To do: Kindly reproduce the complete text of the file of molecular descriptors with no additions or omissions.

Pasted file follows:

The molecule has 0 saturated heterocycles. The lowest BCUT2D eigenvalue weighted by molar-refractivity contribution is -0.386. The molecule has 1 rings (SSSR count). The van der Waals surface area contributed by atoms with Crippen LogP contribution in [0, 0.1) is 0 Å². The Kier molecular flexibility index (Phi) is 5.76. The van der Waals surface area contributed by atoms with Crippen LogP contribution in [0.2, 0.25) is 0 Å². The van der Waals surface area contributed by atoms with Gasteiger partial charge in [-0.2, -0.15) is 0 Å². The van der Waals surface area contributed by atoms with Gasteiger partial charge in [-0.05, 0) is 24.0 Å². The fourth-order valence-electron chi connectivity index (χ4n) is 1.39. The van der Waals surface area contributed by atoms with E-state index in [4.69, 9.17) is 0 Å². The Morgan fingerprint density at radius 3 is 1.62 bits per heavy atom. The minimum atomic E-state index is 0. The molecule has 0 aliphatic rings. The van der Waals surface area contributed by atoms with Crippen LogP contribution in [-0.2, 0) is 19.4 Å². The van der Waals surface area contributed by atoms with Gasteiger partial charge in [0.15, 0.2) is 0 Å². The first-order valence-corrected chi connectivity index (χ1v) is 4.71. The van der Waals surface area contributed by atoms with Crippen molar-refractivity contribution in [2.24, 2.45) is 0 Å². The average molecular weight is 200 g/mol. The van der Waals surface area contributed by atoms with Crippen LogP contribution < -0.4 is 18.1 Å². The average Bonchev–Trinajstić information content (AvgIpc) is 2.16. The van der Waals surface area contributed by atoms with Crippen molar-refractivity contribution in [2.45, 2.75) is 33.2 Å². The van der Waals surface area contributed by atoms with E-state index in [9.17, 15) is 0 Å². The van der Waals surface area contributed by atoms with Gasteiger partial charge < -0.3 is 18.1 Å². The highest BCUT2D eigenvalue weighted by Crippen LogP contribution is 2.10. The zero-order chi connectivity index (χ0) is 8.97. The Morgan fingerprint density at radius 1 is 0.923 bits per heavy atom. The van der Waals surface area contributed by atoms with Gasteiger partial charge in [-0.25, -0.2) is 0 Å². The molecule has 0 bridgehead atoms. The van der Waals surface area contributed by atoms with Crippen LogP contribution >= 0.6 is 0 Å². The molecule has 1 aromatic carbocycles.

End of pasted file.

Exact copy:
The molecule has 0 saturated heterocycles. The lowest BCUT2D eigenvalue weighted by molar-refractivity contribution is -0.386. The molecule has 1 rings (SSSR count). The van der Waals surface area contributed by atoms with Crippen LogP contribution in [0, 0.1) is 0 Å². The Kier molecular flexibility index (Phi) is 5.76. The van der Waals surface area contributed by atoms with Crippen LogP contribution in [0.2, 0.25) is 0 Å². The van der Waals surface area contributed by atoms with Gasteiger partial charge in [-0.2, -0.15) is 0 Å². The van der Waals surface area contributed by atoms with Gasteiger partial charge in [-0.05, 0) is 24.0 Å². The fourth-order valence-electron chi connectivity index (χ4n) is 1.39. The van der Waals surface area contributed by atoms with E-state index in [4.69, 9.17) is 0 Å². The Morgan fingerprint density at radius 3 is 1.62 bits per heavy atom. The minimum atomic E-state index is 0. The molecule has 0 aliphatic rings. The van der Waals surface area contributed by atoms with Crippen LogP contribution in [-0.2, 0) is 19.4 Å². The van der Waals surface area contributed by atoms with Gasteiger partial charge in [0.15, 0.2) is 0 Å². The first-order valence-corrected chi connectivity index (χ1v) is 4.71. The van der Waals surface area contributed by atoms with Crippen molar-refractivity contribution in [2.24, 2.45) is 0 Å². The average molecular weight is 200 g/mol. The van der Waals surface area contributed by atoms with Crippen LogP contribution < -0.4 is 18.1 Å². The average Bonchev–Trinajstić information content (AvgIpc) is 2.16. The van der Waals surface area contributed by atoms with Crippen molar-refractivity contribution in [2.45, 2.75) is 33.2 Å². The van der Waals surface area contributed by atoms with E-state index in [9.17, 15) is 0 Å². The van der Waals surface area contributed by atoms with Gasteiger partial charge < -0.3 is 18.1 Å². The highest BCUT2D eigenvalue weighted by Crippen LogP contribution is 2.10. The zero-order chi connectivity index (χ0) is 8.97. The Morgan fingerprint density at radius 1 is 0.923 bits per heavy atom. The van der Waals surface area contributed by atoms with Gasteiger partial charge in [-0.25, -0.2) is 0 Å². The molecule has 0 bridgehead atoms. The van der Waals surface area contributed by atoms with Crippen LogP contribution >= 0.6 is 0 Å². The molecule has 1 aromatic carbocycles.